IT Exec Creeped Out by Obvious ‘Opposition Research’

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Jared Novick had no doubt from the beginning, back in 2016, that he’d been tasked with “opposition research.” The work made him feel “extremely uncomfortable” but he just wanted to get it done and out the door, he testified. The IT executive was totally creeped out by the obvious data-mining project, targeting political candidate Donald Trump, when he got sucked into it by his business associate Rodney Joffe. At the time, he was the CEO of BitVoyant, while Joffe supplied his company with investment cash.

Opposition research on demand

Special counsel John Durham’s indictment of Democratic cybersecurity lawyer Michael Sussmann calls Joffe “Technology Executive-1.” Jared Novick called him boss. Not directly, but when the guy who hands you piles of cash to run your business wants a task completed, you do the job.

In this case, it was obvious political opposition research. Distasteful but not overtly illegal. The illegal part comes in from the way the data is used.

The first thing he did was come up with the code-name “Crimson Rhino,” he testified at Sussmann’s trial on Thursday, May 26. That’s because the “last thing I wanted was Donald Trump’s name” displayed around the office. The research became part of the Alfa Bank operation.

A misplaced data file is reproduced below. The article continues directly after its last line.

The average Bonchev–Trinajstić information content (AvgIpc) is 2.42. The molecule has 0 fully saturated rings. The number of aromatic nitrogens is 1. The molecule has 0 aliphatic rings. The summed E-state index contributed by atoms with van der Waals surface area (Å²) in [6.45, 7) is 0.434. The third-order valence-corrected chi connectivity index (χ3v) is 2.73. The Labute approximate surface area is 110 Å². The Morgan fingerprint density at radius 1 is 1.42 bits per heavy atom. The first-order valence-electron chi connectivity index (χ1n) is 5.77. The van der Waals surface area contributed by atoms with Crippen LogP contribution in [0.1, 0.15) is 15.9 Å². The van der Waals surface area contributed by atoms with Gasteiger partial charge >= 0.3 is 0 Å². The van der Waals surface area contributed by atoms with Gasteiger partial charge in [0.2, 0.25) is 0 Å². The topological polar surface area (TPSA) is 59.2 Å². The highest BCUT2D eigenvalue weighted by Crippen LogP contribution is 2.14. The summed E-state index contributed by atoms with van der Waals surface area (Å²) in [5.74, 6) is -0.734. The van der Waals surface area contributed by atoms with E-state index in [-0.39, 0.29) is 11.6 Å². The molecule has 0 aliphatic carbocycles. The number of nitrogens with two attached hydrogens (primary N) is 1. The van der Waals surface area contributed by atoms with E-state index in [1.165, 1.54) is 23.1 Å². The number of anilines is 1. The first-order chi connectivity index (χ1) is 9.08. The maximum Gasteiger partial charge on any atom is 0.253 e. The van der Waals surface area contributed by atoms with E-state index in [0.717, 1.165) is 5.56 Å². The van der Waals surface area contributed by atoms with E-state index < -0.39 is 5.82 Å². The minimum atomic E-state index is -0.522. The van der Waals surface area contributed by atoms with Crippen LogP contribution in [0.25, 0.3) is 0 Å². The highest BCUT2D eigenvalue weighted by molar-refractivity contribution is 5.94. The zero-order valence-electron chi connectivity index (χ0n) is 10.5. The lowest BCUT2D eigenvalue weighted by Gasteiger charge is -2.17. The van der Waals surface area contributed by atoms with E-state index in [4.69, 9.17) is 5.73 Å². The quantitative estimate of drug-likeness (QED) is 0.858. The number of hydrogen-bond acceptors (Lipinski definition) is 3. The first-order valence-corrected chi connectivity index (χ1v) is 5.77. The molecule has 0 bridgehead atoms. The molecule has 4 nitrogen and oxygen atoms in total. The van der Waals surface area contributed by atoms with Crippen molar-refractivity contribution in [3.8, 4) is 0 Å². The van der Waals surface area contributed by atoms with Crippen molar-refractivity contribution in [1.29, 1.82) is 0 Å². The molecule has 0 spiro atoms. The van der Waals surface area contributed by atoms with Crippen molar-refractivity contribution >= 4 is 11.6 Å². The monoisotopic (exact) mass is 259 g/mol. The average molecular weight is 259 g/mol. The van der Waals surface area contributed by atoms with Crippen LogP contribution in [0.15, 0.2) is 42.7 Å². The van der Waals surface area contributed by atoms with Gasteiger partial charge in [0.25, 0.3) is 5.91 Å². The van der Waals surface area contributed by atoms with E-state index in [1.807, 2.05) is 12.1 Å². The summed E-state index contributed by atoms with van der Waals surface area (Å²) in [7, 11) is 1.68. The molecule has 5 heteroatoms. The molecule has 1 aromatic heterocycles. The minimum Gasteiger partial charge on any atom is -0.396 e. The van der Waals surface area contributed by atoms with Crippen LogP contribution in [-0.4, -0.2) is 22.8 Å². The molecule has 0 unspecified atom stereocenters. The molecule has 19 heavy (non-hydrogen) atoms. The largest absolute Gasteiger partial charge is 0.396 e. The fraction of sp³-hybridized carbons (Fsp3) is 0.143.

Sussmann stands accused of hiding the fact he was working for two clients when he met with James Baker at the Federal Bureau of Instigation in August of 2016. One was Hillary Clinton’s Campaign and the other was Rodney Joffe. That makes what Novick has to say really important.

According to Novick, Joffe “called me asking to look at research and data related to Donald Trump and Russia.” He noted that “was extremely uncommon. It was unique. We never before did any tasking like this.

It was different because it dealt with “an individual or a group of individuals.” He had an analogy to put it in perspective for the jury.

Satellite focus on a back yard

Novick explained to the court that the normal way his company works is sort of like “a satellite company that does flood plain analysis for a large area.” What Joffe was asking for was “similar to focusing a satellite on someone’s backyard in the hopes of finding something related to Trump and Alfa-Bank.

It “felt very political” and “the whole thing felt like opposition research,” but he “reluctantly proceeded with the task.

There was some interesting back and forth as Defense counsel tried to badger the witness into an admission that would help diffuse some of the damage but Novick hung tough. When asked if Joffe had “large contracts” with the government, Novick responded that he knew “some government agencies were suspicious of Rodney.

One of the best parts was when Durham prosecutor Jonathan Algor asked Novick if he knew where his research report was headed.

The obvious opposition research on Trump “was to go to an attorney with ties to…” was interrupted by instant objection, sustained by the judge, before Novick could say “Hillary Clinton.

The whole reason his team was put to work on the task was to supply “an inference” and “narrative” tying Trump to Russia. One which would support the freshly concocted data and psychobabble “whitepaper” Sussmann spoon fed to the FBI.

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